Initiative aiming to address addiction brings ‘Hope’ to Burrillville


BURRILLVILLE – A state initiative launched in 2018 to address the opioid epidemic has now come to Burrillville, arming local enforcement with a new proactive outreach strategy to combat addiction.

The “HOPE” initiative, or Heroin-Opioid Prevention Effort, is coordinated by the Rhode Island State Police, in partnership with the Governor’s Task Force on Opioid Prevention and Intervention, the Department of Health, the Department of Behavioral Healthcare, Developmental Disabilities and Hospitals, and the Executive Office of Health and Human Services.

Col. Stephen Lynch noted that Burrillville has had two opioid deaths since the start of the year, and the state program will supplement his department’s ongoing response efforts.

“They have brought us in for a variety of reasons,” said Lynch. “One is that we do have a problem here in Burrillville.”

The initiative aims to bring law enforcement officers and substance abuse professionals together to make sure those who are struggling with addiction receive the help they need.

Lynch noted that HOPE will augment the Burrillville Addiction Assistant Program, through which the BPD typically responds to homes throughout town days after an overdose incident to offer assistance to the impacted party.

“The HOPE Initiative will expand these types of responses, as it will alert us to overdose incidents that take place outside Burrillville involving Burrillville residents,” said Lynch. “They become aware through a variety of sources that there is someone struggling with addiction.”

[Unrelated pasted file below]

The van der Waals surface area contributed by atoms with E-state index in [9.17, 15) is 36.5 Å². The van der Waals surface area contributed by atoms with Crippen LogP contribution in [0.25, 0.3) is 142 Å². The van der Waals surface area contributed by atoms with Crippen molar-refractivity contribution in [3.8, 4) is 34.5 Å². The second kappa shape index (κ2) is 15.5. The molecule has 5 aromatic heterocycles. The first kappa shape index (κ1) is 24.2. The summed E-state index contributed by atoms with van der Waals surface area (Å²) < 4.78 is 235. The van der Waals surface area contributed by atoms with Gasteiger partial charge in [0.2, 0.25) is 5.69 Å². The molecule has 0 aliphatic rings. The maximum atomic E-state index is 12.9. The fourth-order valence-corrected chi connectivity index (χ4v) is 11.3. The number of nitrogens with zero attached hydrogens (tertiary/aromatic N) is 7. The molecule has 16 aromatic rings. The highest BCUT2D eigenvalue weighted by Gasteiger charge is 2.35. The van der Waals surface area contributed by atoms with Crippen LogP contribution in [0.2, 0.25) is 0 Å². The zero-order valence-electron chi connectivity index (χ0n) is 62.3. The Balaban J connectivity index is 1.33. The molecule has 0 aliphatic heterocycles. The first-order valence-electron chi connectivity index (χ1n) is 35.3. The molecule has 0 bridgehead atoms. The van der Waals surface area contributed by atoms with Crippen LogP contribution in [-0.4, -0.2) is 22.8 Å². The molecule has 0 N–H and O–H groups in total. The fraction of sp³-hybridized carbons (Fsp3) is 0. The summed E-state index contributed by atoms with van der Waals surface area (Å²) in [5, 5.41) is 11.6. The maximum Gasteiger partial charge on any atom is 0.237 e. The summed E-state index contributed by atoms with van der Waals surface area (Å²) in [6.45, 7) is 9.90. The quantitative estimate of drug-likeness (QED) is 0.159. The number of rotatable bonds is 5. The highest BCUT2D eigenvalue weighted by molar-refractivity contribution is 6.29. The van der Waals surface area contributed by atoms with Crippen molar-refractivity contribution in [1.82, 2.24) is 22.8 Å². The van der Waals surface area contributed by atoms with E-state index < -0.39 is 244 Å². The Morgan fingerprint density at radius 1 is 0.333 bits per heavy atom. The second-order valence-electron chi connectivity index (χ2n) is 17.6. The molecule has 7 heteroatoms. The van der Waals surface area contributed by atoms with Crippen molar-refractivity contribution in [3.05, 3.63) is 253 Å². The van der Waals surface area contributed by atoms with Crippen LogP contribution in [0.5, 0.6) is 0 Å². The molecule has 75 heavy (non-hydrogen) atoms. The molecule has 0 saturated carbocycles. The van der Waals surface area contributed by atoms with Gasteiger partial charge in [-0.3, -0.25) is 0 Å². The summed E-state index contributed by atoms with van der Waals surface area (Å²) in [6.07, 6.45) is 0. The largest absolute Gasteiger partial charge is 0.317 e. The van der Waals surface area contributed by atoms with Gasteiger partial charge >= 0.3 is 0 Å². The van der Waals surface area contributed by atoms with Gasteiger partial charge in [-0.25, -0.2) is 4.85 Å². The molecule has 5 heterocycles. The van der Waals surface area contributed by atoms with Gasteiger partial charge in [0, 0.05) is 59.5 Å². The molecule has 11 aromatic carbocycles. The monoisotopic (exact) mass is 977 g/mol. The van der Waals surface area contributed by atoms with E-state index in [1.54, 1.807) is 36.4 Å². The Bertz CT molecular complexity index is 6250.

The program, funded through state and federal grants, offers training for law enforcement professionals, and helps them to partner with clinicians and recovery coaches in their communities to reach out to individuals considered to be at-risk for an opioid overdose. Officers themselves visit residents at their homes to try to get them into treatment.

Burrillville police Lt. William Lacey, and Offs. Jennifer Baker and Geoffrey Cicatiello recently completed the state police training.

And this month, the BPD has its first engagements through HOPE. Baker made five stops to reach out to locals struggling with addiction. Two of the homes, Lynch noted, were outside of town in a neighboring community not currently active with the program.

It’s another tool in the town’s arsenal of methods to combat the epidemic. BAAP, and a sister program aimed at addressing youth, the Burrillville Prevention Action Coalition, were launched in January 2018 with the help of town funding.

Lynch noted the town’s first HOPE-sponsored response fell in between two opioid deaths.

Twenty one Rhode Island law enforcement agencies completed the training in October, bringing the total to 31 out of 39 agencies statewide.

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